One of the great Kiwi pasttimes would have to be fishing. Some Kiwis fish for trout in fresh-water, but largely fishing to Kiwis would be salt water - either from the beach or from a boat. I grew up fishing, both from shore and from a boat, but in pretty calm waters and relatively small fish (if any at all ;-) Since coming here I've always wanted to tackle the high seas... I just needed a boat, a rod, a reel, some bait, and even a vague idea of what to do on the open ocean!!! Enter Schneider Electric - our company buys quite a bit of gear from Schneider, so now and again they pass on a choice opportunity to a few guys from Concord (my company). In this case, Schneider hired a charter fishing boat out of Raglan to take about 10 guys out snapper fishing for the day and invited 2 lucky Concord employees to join in the fun - me and Sean. =) So Sean was able to provide the general expertise, including what bait to purchase and from where, as well as provide me with a spare rod and reel. ....NOW we're getting somewhere!

We met down at the wharf at 6:30am to get loaded up and were headed out to sea by about 7:00am.

The forecast for the day was chance of rain and 2-3meter swells.... not so good... but hey, it beats work right! (we went on a Friday =) ....considering the swells and my inexperience with travelling the open ocean a fairly small boat I was a bit nervous about being sea-sick the whole time and frankly I think that work WOULD be better than that! I mentioned it to Sean, and again his experience proved valuable as he was able to recommend some tried and true over-the-counter drugs that would see me through - "SeaLegs" by name.

So with a dose of SeaLegs, some lunch for later and the buzz of excitement on the boat we headed out!

Turns out that the weather so far was looking pretty good considering we kinda expected to be standing in the drizzly rain all day. There was a peek of blue sky and the wind was reasonably calm as we left the sheltered waters of Raglan harbor. We all stood and talked as we trudged on further out to sea - all of us gauging our stomachs for any signs of un-ease in the rolling swell. So far so good for me!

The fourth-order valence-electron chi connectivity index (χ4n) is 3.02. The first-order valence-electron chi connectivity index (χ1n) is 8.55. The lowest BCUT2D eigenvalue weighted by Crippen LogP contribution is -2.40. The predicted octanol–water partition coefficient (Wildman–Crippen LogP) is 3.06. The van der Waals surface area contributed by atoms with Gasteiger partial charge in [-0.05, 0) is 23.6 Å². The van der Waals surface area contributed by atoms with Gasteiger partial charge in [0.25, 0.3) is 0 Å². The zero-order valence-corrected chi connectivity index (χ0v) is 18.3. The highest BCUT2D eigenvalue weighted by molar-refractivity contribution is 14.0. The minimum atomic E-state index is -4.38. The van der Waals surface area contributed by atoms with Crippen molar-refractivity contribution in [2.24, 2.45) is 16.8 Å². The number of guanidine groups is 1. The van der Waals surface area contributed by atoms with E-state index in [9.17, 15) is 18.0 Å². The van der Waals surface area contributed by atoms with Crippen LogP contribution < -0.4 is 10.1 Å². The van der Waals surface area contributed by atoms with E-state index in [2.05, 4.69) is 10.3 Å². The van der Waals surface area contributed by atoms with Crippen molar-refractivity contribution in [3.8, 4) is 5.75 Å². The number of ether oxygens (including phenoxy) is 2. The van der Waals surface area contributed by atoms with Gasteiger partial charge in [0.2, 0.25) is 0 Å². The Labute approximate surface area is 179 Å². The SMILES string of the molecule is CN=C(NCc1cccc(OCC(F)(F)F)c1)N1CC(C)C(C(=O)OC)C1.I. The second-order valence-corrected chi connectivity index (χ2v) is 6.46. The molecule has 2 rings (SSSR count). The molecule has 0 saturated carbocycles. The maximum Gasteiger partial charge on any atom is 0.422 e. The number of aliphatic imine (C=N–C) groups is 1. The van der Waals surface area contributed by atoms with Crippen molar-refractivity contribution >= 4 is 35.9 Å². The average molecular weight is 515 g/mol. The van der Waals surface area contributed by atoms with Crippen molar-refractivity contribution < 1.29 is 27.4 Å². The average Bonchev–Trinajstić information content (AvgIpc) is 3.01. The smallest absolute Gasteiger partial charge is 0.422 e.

Our parking spot for the day was about 12 miles from shore and at a depth of approx 56m.... not quite the fishing experience I am used to! You could still see land, but if it had been a drizzly day I'm sure you wouldn't be able to see anything but water! To start the day the swell was "only" about 2m. Which basically means that there were times between big waves where you couldn't see the horizon because it was blocked by the crest of a wave. Yeah, neat. With the anchor down we were particularly prone to pitching with the waves, I'm guessing the deck was pitching from about +40 degrees to -40 degrees constantly all day. Sure makes walking around the deck a blast... and don't even get me started on trying to go to the bathroom! In the end I survived the whole day without getting seasick, which was a HUGE blessing, and there were only two guys who did have trouble finding their feet - but they still managed to pull in a few fish which was fully admirable. Here's a few shots of life on the boat:

My workmate Sean who was STOKED to come on the trip and only happy to help me out with gear and advice as the trip progressed.

Aaron, the boat's skipper, carving up a shark that was caught early on. He filleted a few of them for eating, but most of them he just cut to bits and threw them back - nuisance fish I guess....?

One of my catches of the day - Barracuda! They aren't good for anything, but they're GREAT fun to catch!!! ....and they have massive teeth!

I wish I had a better picture of one of these, but this is the best I managed - this is a Gurnard. I think this particular one is the biggest of the day. I caught 3 and two were keepers, and there were another 6-7 caught by others on the boat. They are quite prized for eating and have BEAUTIFUL fins in addition to being bright orange.

....and these guys were the target of the trip - Red Snapper! (the ones on the left....that are kinda bloody) I realized once I got back that I didn't really get a good pic of a live one, so here's a shot of the ice bin where we were loading them all in. The green/white fish on the right is a Kahawai - we kept a few (obviously) but threw back just as many or more. They are decent eating, but basically just get in the way when we're trying to catch snapper!